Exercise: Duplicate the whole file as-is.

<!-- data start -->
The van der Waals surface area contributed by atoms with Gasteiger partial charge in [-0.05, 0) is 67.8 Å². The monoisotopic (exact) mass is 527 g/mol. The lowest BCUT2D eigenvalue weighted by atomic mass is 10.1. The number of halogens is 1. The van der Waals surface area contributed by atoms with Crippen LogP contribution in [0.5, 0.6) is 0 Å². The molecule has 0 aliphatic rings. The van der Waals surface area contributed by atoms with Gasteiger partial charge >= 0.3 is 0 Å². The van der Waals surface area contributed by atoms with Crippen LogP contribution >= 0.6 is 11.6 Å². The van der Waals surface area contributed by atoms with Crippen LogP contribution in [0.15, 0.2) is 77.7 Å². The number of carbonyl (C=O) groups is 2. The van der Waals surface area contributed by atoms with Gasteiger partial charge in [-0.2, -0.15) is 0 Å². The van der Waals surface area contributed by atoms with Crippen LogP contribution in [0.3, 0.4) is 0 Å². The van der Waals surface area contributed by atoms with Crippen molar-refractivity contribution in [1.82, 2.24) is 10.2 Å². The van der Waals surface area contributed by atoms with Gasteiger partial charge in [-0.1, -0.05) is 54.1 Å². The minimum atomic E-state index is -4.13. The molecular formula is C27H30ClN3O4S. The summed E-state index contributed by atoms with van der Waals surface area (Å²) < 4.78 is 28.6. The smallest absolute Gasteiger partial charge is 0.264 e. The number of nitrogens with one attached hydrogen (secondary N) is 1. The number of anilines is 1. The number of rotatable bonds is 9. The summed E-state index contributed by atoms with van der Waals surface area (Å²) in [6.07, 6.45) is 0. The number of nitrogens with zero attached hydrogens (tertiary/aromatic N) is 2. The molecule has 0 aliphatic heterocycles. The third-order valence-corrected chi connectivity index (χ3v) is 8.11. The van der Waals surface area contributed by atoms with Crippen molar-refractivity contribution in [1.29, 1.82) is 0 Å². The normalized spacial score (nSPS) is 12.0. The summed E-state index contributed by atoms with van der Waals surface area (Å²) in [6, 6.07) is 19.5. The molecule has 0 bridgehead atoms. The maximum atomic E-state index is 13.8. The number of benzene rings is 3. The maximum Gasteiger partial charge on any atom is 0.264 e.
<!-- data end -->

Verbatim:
The van der Waals surface area contributed by atoms with Gasteiger partial charge in [-0.05, 0) is 67.8 Å². The monoisotopic (exact) mass is 527 g/mol. The lowest BCUT2D eigenvalue weighted by atomic mass is 10.1. The number of halogens is 1. The van der Waals surface area contributed by atoms with Crippen LogP contribution in [0.5, 0.6) is 0 Å². The molecule has 0 aliphatic rings. The van der Waals surface area contributed by atoms with Gasteiger partial charge >= 0.3 is 0 Å². The van der Waals surface area contributed by atoms with Crippen LogP contribution >= 0.6 is 11.6 Å². The van der Waals surface area contributed by atoms with Crippen LogP contribution in [0.15, 0.2) is 77.7 Å². The number of carbonyl (C=O) groups is 2. The van der Waals surface area contributed by atoms with Gasteiger partial charge in [-0.2, -0.15) is 0 Å². The van der Waals surface area contributed by atoms with Crippen LogP contribution in [0.3, 0.4) is 0 Å². The van der Waals surface area contributed by atoms with Crippen molar-refractivity contribution in [1.82, 2.24) is 10.2 Å². The van der Waals surface area contributed by atoms with Gasteiger partial charge in [-0.1, -0.05) is 54.1 Å². The minimum atomic E-state index is -4.13. The molecular formula is C27H30ClN3O4S. The summed E-state index contributed by atoms with van der Waals surface area (Å²) < 4.78 is 28.6. The smallest absolute Gasteiger partial charge is 0.264 e. The number of nitrogens with one attached hydrogen (secondary N) is 1. The number of anilines is 1. The number of rotatable bonds is 9. The summed E-state index contributed by atoms with van der Waals surface area (Å²) in [6.07, 6.45) is 0. The number of nitrogens with zero attached hydrogens (tertiary/aromatic N) is 2. The molecule has 0 aliphatic heterocycles. The third-order valence-corrected chi connectivity index (χ3v) is 8.11. The van der Waals surface area contributed by atoms with Crippen molar-refractivity contribution in [1.29, 1.82) is 0 Å². The normalized spacial score (nSPS) is 12.0. The summed E-state index contributed by atoms with van der Waals surface area (Å²) in [6, 6.07) is 19.5. The molecule has 0 bridgehead atoms. The maximum atomic E-state index is 13.8. The number of benzene rings is 3. The maximum Gasteiger partial charge on any atom is 0.264 e.